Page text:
There is nothing, simply nothing, to make you feel that you’ve led a sexually-sheltered life, that your understanding of the modern fluid, on-the-spectrum nature of sexuality is superficial at best, than “Queer Japan.”
One might have guessed that the culture that pretty much invented pornography, that perfected fetishes from schoolgirl uniforms to tentacles, where pornographic comic books have achieved the level of high art, would snap your head back and make your mouth drop when catching a glimpse of the gay life in the Land of the Rising Sun.
Manga and drag fashion shows where the rubber literally meets the road, (“It’s my second skin,” one aficionado explains.), a popular lesbian “Gold Finger” party (wait for it), debates by the lesbian club owner who runs such parties about allowing “men who used to be women” admission, elaborate stage shows where an inflatable pig gives “birth” to rubber-clad “piglets,” kinky cosplayers creating sexy “pet” costumes — topped with a dog or cat head “mask” because they want to be “coddled,” fondled and adored like pets, Japan has it all. Or has at least tried it out.
Queer cinema auteur Graham Kolbeins (“Th House of Gay Art,” “Rad Queers”) takes a tour of “Queer Japan” and delivers a lurid, over-saturated blast of neon-colored eye candy, a film shot like a fashion video, capturing this oppressed but out-there minority in a country where “conformity” has always counted, even if they’ve always acknowledged their cultural kinkiness.
Kolbeins, grabbing more than 100 interviews for the film, samples a wide cross-section of Japanese LGBT culture, a wide span of ages, sexual preferences and sexualities, with manga artists, transgender activists, sex workers and people old enough to connect this to open-minded cultural traditions of The Edo Dynasty, which ended when America “opened” Japan in 1853 and the country became at least somewhat “Christianized.”
The film teaches us Japanese words — slurs and otherwise — for “gay.” “Hen” means “strange, queer,” “hentai” means “abnormal sexuality.” So when a big annual party, show and gala is thrown as “Dept. H.,” you know what you’re signing up for.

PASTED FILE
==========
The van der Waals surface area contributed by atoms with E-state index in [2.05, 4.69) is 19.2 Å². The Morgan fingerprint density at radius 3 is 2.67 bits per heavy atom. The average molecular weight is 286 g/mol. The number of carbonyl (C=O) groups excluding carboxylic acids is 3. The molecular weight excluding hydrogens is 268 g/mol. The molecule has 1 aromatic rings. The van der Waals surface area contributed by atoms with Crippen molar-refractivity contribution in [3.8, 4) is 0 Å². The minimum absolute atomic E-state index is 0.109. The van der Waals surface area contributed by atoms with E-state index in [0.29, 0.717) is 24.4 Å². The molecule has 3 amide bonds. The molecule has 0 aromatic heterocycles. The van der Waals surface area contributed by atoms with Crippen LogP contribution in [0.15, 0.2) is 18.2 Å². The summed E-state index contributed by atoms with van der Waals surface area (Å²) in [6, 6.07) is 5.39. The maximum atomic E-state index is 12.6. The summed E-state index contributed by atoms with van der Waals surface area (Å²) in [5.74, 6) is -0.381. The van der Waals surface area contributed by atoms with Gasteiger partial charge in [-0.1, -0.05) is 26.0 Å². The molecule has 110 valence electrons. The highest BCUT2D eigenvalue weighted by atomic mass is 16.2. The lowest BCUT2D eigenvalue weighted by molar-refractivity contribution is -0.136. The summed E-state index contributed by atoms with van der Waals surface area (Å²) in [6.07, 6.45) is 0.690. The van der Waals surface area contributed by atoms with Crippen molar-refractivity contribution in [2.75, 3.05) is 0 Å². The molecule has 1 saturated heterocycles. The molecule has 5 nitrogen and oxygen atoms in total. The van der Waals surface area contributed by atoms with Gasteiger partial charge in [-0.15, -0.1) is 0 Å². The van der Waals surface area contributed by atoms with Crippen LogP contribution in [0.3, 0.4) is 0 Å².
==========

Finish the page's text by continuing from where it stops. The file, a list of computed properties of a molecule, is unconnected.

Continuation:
“We enjoy ambiguity,” one interviewee declares. Even if “we’re behind the times, compared to the rest of the world,” another offers.
Disparagement and discrimination lingers, even though Shinto and Buddhism, dominant religions, have “no problem” with “alternative” sexualities.
We see a Japanese version of Anita Bryant, testy about adding gay awareness to school curricula, jokingly dismissive of this “unproductive” (in a propagate the species sense) but increasingly visible minority.
People like her fret over the collapse of the national birth rate (Japan is aging and dying out, thanks to generations not having babies.), but literally laugh on TV at the news that gay teens commit suicide at six times the national average for that age group.
It’s little wonder that as in other countries, queer Japan has made allies with other discriminated-against “outsiders,” marching with the Zainichi (Korean immigrants and their descendants) in protest of right wing harassment.
Red light districts to clubs, runway shows to Youtube channels, an aesthetically daring “reversible identity” apartment complex, “pride” marches or stepping out into politics, “Queer Japan” as portrayed here comes off as a not-quite-hidden culture in a rush to make up for lost time, like Spain after Franco or New York after Stonewall.
It’s hard to keep track who everyone is and how they fit into all this, a bit overwhelming, as if Kolbeins and co-writer Anne Ishii edited down a TV or online series of shows into a single film (Did they?). But if you’re up for a little Total Immersion in another culture’s non-conformists, it’d be hard to top “Queer Japan.”
MPA Rating: Unrated, and “out there” in a sexual sense.
Cast: Nogi Sumiko, Saeborg, Gengoroh Tagame, Vivienne Sato, Akira the Hustler, Leslie Kee, Atsushi Matsuda, many other
Credits: Directed by Graham Kolbeins, script by Anne Ishii, Graham Kolbeins. An Altered Innocence release on Apple TV, Prime Video, etc. on Dec. 11.
Running time: 1:39